Coming in Waves

Matthews, Andrew
May 2013
Cobblestone;May/Jun2013, Vol. 34 Issue 5, p2
The article presents a historical overview of several waves of immigration in the U.S. as of May 2013, including information on early Spanish settlements in America, a potato famine in Ireland, and the Know-Nothings political party which attempted to limit immigration into the U.S. in the 1850s.


Related Articles

  • Coming to Connecticut: Immigrants in the Land of Unsteady Habits. STAVE, BRUCE M. // Connecticut History;Fall2010, Vol. 49 Issue 2, p201 

    The article discusses the history of immigrants in Connecticut, examining examples from New Haven, Hartford, and Danbury. It comments on early British immigration and considers the influx of Irish, Germans, Italians, French-Canadians and Jews in the nineteenth century. The author reflects on the...

  • Questioning Women's Lives: Famine, Migration and Memory in Evelyn Conlon's Not the Same Sky. Gallego, Melania Terrazas // Nordic Irish Studies;2017, Vol. 16, p55 

    This article focuses on Irish writer Evelyn Conlon's most recent novel, Not the Same Sky (2013), which fictionalises the story of 4,414 Irish girls orphaned by famine who were shipped to Sydney, Australia between 1849 and 1850 to satisfy the demand for domestic servants in the colony. Since...

  • "... a lone a last a loved a long the riverrun..." A Brief Non-Academic Reflection on Riverdance, a Seemingly Never-Ending Success Story of Diasporic Cultural Cross-Fertilisation. McCarthy, Kay // Studi Irlandesi;2019, Issue 9, p303 

    A long chorus of native, diasporic and elective "Irish" danced along the embankment of the River Liffey in Dublin in July 2013 as a very modern bid to enter the Guinness Book of Records as the world's longest ever Riverdance line; a form of contemporary "religiosity" celebrating a blend of fame...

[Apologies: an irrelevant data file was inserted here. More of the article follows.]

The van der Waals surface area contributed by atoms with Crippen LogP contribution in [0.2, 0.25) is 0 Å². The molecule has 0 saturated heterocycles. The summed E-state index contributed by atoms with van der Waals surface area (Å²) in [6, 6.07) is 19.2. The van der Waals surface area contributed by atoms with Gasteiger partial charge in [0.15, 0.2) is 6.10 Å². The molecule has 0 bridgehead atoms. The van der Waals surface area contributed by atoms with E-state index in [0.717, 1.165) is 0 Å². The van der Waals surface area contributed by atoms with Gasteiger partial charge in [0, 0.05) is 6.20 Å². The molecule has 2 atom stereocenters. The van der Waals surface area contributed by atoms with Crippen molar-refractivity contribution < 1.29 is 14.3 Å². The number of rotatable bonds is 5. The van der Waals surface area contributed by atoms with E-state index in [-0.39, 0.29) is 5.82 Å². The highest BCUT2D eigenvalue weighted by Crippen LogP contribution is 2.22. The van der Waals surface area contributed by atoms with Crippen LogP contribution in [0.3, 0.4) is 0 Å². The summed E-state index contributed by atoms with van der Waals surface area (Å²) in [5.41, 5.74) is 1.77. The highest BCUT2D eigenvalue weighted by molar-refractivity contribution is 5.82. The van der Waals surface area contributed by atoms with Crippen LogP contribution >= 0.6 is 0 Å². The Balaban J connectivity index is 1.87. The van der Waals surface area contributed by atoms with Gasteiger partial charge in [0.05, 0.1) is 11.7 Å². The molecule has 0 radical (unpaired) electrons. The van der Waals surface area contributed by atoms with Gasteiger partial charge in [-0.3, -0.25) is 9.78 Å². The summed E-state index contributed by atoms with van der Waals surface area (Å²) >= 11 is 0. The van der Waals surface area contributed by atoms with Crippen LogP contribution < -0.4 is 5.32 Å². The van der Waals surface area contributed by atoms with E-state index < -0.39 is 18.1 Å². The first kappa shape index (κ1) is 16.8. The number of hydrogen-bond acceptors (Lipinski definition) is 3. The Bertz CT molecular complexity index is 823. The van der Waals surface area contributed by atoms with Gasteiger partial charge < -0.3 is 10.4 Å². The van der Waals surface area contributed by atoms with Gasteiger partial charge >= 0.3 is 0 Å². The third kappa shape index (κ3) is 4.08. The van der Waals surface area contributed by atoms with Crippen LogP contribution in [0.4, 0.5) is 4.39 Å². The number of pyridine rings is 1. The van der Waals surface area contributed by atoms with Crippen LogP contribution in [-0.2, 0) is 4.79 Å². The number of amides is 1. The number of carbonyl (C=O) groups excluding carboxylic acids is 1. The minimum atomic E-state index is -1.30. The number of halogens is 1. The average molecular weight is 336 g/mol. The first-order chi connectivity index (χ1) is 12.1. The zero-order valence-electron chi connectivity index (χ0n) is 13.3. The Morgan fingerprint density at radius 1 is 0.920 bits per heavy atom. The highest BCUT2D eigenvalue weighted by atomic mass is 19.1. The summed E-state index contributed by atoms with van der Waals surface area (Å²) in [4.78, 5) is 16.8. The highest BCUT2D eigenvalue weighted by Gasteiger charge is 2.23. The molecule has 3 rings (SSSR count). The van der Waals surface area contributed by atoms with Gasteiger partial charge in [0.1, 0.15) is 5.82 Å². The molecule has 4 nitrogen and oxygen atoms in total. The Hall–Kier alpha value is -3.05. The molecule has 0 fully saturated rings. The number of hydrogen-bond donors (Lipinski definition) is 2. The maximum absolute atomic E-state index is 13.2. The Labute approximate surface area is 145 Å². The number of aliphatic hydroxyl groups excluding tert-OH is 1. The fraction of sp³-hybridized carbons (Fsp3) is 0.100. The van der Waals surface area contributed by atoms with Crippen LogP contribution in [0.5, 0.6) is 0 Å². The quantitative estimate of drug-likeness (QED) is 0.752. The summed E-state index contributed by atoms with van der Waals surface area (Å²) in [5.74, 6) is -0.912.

• Two Diasporic Moments in Irish Emigration History: The Famine Generation and the Contemporary Era. Kenny, Kevin // Studi Irlandesi;2019, Issue 9, p43 

    In some usages "diaspora" refers to a social process (relocation or migration) and in others to a social entity (a migrant group or ethnic group). Both approaches require scholars to define diaspora, but the criteria often seem arbitrary. Rather than posing a timeless question ("What is a...

  • Star of the Sea: Resistance and Adapted Homelands. Levy, Heather // Studi Irlandesi;2019, Issue 9, p137 

    Joseph O'Connor's Star of the Sea (2002) offers a nuanced depiction of the lifelong patterns of resistance of the Irish governess and Famine survivor, Mary Duane. Following Gayatri Spivak's notions of the Other and of "wordling" -- the practice of the more powerful who seize their impressions of...

  • Irish Diaspora, Cultural Activism and Print Media in Transatlantic Contexts between Ireland and North America c. 1857-1887. Lyons, Fiona // Studi Irlandesi;2019, Issue 9, p229 

    This paper examines ideas, concepts, and theories, in relation to the revival of the Irish language as a transatlantic venture c.1857-1887 focusing on print media and cultural organisations in the United States. The study of these forums in the context of the Irish language revival allows us to...

  • The Great Irish Famine. Carger, Chris Liska // Book Links;Sep2004, Vol. 14 Issue 1, p36 

    Presents suggestions for teachers on how they can use the books "Nory Ryan's Song," by Patricia Reilly Giff and "Black Potatoes," by Susan Campbell Bartoletti to teach upper elementary and middle school students about the Irish famine during the 19th century. Question of whether the famine was a...

  • The Moment of Transition: State Officials, the Federal Government, and the Formation of American Immigration Policy. Hirota, Hidetaka // Journal of American History;Mar2013, Vol. 99 Issue 4, p1092 

    An essay is presented on the joint administration of immigration by the federal government and state authorities in the U.S. in the 1880s. It examines state implementation of the U.S. federal 1882 Immigration Act, particularly focusing on Massachusetts and New York. The author considers the...

  • Roger Daniels, immigration historian. Ernsberger Jr., Richard // American History;Aug2013, Vol. 48 Issue 3, p28 

    An interview with American immigration historian Roger Daniels is presented. When asked about contemporary public opinion regarding U.S. immigration policies, he refers to the contradictory nature of such sentiments as Americans are generally proud of their immigrant ancestors. Other topics...


Read the Article


Sorry, but this item is not currently available from your library.

Try another library?
Sign out of this library

Other Topics